We have to say goodbye to you and that goodbye is going to be painfully real in about 24 hours. 16 months ago you were diagnosed with diabetes and we, along with your veterinarian, have done everything we can to regulate your blood sugar and keep you healthy. You almost died last summer when your glucose went too low. In the fall, you went to high and Dr. Earley brought you back from that as well. He said you are the most difficult case of diabetes in a pet he has seen. At this point, you are insulin resistant and we can’t stabilize you anymore. You are very sick. Our happy pug left us months ago and we’ve been hanging on with you, hoping things would improve. We are past that point and together with your veterinarian we made an appointment to euthanize you and that appointment is tomorrow.
My eyes well up typing those words. Euthanize is an awful word but I refuse to say that we are putting you to sleep. You aren’t going to sleep. You already sleep 23 hours a day at this point. We are releasing you from a body that failed you long ago. We are going to take on the pain of watching you snort your last pug breath so that the pain will leave your body. No more tests, no more pricks on your paws, no more shots, no more all day vet visits. That stuff isn’t for you at this point. It would only help us feel better but it isn’t about us anymore. You don’t understand why you feel crappy and are tired all the time. You’ve aged at an incredible rate and your eyes are clouded over with cataracts. The state you are in isn’t fair to you anymore.
Tonight when I go to sleep, I will fall asleep to the sounds of your pug snores for the last time. The thought of that makes me nauseous and my eyes burn. You’re my furry white noise machine and the room will be eerily quiet without you. Tomorrow your dad will take you on your last morning walk, something he has done almost everyday for the last nine and a half years. I’m not sure what he’s going to do. It will probably take awhile for him to quit walking to the door to grab your leash.
The details of life after you are gone are stressing me out more than they should. What do we do with your bed, your bowls? How many times will we vacuum before your fur is no longer with us? I’m pretty sure your dad’s black jacket will never be fur free and I am completely sure he is ok with that. You will be gone but you are woven into our home and our family just as your fur is woven into that jacket.
Elliott is young enough that he might not remember you when he is older but for now, he doesn’t want you to go. He said you can’t go to Heaven because you are part of the family. We’ve been reading books about pets dying and talking about the fact that you are going to Heaven and you can never come back. You are teaching him about life and death and I promise you that we are not taking this lesson lightly. We won’t lie and tell him you went to live somewhere else or that you’re sleeping. We will tell him you died. We will tell him your body quit working and the veterinarian couldn’t fix you. Doctors can’t always fix us and we all die. We couldn’t fix you. It was your time to die.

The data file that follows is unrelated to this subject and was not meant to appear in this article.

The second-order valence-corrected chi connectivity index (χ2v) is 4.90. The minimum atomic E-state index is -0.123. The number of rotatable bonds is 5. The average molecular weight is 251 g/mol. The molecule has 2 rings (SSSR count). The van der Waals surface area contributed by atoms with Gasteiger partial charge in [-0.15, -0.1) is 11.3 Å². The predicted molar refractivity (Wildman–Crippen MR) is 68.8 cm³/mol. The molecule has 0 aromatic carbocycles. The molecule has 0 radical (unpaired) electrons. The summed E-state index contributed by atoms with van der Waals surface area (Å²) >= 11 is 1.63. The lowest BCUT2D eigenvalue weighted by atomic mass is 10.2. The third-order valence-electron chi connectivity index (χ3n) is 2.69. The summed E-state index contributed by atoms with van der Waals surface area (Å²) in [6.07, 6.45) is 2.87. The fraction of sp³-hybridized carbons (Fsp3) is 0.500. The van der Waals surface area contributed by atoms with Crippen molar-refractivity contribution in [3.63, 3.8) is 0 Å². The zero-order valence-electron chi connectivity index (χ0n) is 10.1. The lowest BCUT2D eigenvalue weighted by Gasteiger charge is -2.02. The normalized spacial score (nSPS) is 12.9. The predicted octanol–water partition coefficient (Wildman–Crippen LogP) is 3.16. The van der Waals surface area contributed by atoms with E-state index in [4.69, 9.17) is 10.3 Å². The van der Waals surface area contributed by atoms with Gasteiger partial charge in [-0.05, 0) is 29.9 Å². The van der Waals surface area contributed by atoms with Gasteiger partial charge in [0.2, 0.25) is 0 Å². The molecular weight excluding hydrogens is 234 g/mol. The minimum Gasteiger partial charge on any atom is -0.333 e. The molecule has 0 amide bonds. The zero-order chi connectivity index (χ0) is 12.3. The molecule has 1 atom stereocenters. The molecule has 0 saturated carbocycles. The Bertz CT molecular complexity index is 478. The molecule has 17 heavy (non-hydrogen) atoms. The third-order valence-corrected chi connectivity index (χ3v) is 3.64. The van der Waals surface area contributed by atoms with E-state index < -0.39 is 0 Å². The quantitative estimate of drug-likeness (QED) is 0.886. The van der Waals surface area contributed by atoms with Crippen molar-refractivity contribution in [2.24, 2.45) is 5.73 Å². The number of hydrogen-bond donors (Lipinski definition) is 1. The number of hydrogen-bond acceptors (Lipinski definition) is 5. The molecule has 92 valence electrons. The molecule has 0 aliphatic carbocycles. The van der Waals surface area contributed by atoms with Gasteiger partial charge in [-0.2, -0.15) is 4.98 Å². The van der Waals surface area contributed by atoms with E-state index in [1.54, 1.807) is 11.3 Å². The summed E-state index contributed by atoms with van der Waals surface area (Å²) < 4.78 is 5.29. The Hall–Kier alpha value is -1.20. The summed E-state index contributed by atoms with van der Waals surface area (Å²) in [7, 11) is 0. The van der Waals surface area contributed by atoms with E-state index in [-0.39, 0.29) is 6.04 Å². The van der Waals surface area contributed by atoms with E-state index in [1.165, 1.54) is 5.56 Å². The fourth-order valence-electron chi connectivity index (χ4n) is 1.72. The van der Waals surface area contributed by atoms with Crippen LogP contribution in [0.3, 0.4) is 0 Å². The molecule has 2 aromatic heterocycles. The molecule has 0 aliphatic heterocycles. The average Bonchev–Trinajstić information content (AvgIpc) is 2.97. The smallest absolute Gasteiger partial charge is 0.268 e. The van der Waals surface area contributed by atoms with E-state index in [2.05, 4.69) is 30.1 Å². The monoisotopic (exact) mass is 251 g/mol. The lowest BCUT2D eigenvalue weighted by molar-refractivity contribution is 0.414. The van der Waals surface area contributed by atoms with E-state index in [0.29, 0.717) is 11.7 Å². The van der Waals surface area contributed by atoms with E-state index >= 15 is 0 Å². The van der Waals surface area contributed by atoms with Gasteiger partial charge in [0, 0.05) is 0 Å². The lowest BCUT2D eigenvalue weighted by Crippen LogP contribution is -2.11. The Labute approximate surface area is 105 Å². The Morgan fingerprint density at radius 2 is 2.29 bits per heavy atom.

I don’t regret the months of vet visits, the thousands of dollars spent, the insulin shots, the prescription dog food or even the heartbreak that is now taking my breath away. You have taught us about caring for the sick and the weak. You have walked us down the path of illness that doesn’t always end well. We will have to walk this path again someday as everyone we know and love will die eventually. Your death won’t make losing a parent, friend or sibling any easier but we will have the experience from you to equip us as we begin that painful journey.
Thank you for being a part of our family for nine and a half beautiful years. You went through law school with us. You were part of your dad’s marriage proposal to me. I will never forget that ring tied around your fat pug neck with a white ribbon. You were both so sweet standing there in front of me in that moment. You studied for 2 bar exams with us. You moved with us from Florida to North Carolina. From North Carolina to Northern Virginia. From Northern Virginia to Alabama. Everywhere you lived, you were beloved by all who met you. You made so many friends, I can’t even name them all. You welcomed Elliott home when he came into our lives. You were his first dog and he was your kid. Before Elliott could even talk, if you asked him what a doggy says, he would pant loudly just like you. That’s what his doggy said! He meowed like Dean and panted like you before he talked at all. Atticus, you loved us in your own crazy pug way and your absence will leave a little pug shaped hole in our hearts.
I am sorry that we couldn’t heal you. You were never going to live forever but we feel a little cheated with only nine and a half years of you. We’ve been reading a book called “The Heaven of Animals” by Nancy Tillman and this beautiful sentiment at the end of the book is a hope that I will hold on to. “You’ll grow older; I will, too. That’s what people always do. But when you meet your friends again, they’ll see you as they saw you then. And you’ll find they always knew how much they were loved and how much they loved you.”
So let me soak in your sweet and stinky smell a little longer. I will sleep to the sounds of your snores one more time. Walk a little slower with your dad in the morning so he can remember every step. Long after you are gone, I’ll find you in my dreams. I will find you the way I want to remember you. Full of energy, tail curled up like a cinnamon bun, panting and snorting loudly. I will see you cock your head to the side when I ask you a question and giggle at the way you balance yourself on the arm of the couch. Your belly will soak up the sun as you stretch and roll in the green grass and my heart will be happy.